YATI Tip: Each student will receive a tuition statement (Form 1098-T) from the educational institution showing how much was paid for tuition and other eligible education expenses. The total of all scholarships or grants administered and processed by the school will be included, too. There’s also a checkbox to indicate that a portion of your payments are for an academic period beginning in the first three months of the following year. Tuition statements for the 2023 tax year should be delivered by Jan. 31, 2024.

What’s not a qualified education expense?

You can’t claim the AOTC for room and board, transportation costs, insurance, medical expenses (e.g., student health fees), living expenses, and similar personal expenses.

Expenses related to classes that involve sports, games, or hobbies also aren’t qualified education expenses for AOTC purposes, unless they’re part of the student’s degree program. The same is true for non-credit courses.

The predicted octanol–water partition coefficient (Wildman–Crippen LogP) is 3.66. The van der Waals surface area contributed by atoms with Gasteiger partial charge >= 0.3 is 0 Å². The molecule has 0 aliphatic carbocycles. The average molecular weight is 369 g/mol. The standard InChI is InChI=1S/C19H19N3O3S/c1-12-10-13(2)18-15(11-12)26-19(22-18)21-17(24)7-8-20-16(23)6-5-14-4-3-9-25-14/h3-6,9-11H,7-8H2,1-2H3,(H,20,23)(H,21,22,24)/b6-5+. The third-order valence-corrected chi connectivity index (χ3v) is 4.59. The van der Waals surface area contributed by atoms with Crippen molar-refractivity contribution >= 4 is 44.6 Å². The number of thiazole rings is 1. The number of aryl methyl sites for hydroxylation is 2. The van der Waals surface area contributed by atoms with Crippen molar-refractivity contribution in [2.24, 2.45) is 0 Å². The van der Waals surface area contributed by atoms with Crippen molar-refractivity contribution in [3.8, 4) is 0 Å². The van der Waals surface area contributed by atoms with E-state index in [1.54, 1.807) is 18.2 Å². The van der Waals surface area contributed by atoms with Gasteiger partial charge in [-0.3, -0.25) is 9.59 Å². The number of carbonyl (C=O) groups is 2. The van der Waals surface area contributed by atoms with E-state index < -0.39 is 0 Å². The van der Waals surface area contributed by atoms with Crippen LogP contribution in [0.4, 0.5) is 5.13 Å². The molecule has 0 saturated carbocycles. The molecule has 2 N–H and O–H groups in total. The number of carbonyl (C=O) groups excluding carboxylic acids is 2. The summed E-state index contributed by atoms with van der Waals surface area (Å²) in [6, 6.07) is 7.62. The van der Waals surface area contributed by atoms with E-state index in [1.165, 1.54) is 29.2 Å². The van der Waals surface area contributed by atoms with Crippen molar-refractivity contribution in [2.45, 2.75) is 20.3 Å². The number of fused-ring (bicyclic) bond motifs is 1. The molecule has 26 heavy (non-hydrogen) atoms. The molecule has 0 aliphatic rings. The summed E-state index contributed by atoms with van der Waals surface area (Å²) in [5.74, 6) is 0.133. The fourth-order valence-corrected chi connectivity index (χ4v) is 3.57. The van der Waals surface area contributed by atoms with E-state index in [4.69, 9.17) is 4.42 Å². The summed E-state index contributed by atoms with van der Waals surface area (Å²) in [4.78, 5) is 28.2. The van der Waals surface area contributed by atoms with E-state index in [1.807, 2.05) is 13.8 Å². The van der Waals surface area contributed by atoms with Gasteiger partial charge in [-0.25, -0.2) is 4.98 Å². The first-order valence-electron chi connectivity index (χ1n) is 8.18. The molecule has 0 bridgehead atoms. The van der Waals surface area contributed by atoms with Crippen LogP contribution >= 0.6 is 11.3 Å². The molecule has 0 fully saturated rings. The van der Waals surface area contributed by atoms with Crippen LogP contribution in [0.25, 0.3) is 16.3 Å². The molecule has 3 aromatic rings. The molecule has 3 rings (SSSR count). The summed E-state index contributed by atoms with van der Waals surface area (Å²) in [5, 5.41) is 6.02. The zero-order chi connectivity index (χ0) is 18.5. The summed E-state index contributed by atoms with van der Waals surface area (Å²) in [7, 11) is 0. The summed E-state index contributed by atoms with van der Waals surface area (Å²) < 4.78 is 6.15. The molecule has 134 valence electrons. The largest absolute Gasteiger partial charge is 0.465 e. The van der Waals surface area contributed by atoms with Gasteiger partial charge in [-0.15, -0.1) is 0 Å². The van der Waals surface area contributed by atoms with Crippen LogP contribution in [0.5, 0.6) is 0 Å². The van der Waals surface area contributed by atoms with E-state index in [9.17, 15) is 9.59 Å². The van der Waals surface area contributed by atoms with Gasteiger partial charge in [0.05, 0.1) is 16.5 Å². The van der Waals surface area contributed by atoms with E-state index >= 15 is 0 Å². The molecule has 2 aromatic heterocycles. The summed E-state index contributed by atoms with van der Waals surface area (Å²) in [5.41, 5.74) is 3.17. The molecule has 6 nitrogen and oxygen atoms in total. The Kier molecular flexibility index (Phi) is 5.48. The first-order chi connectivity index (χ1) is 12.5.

You also can’t use the same educational expenses to claim multiple tax breaks. So, for example, you can’t claim the AOTC for expenses that are:

  • Deducted as a business expense on Schedule C
  • Used to claim the Lifetime Learning tax credit
  • Used to figure the tax-free portion of withdrawals from a 529 plan or Coverdell education savings account (ESA)
  • Paid with tax-free educational assistance (e.g., scholarships, grants, or employer-provided assistance)

Who Are Eligible Students?

To be an eligible student for AOTC purposes, the student must be pursuing a degree, certificate, or other recognized education credential. He or she must also be enrolled on at least a half-time basis for at least one academic period starting during the tax year (or the first three months of the following year if the qualified expenses were paid during the tax year).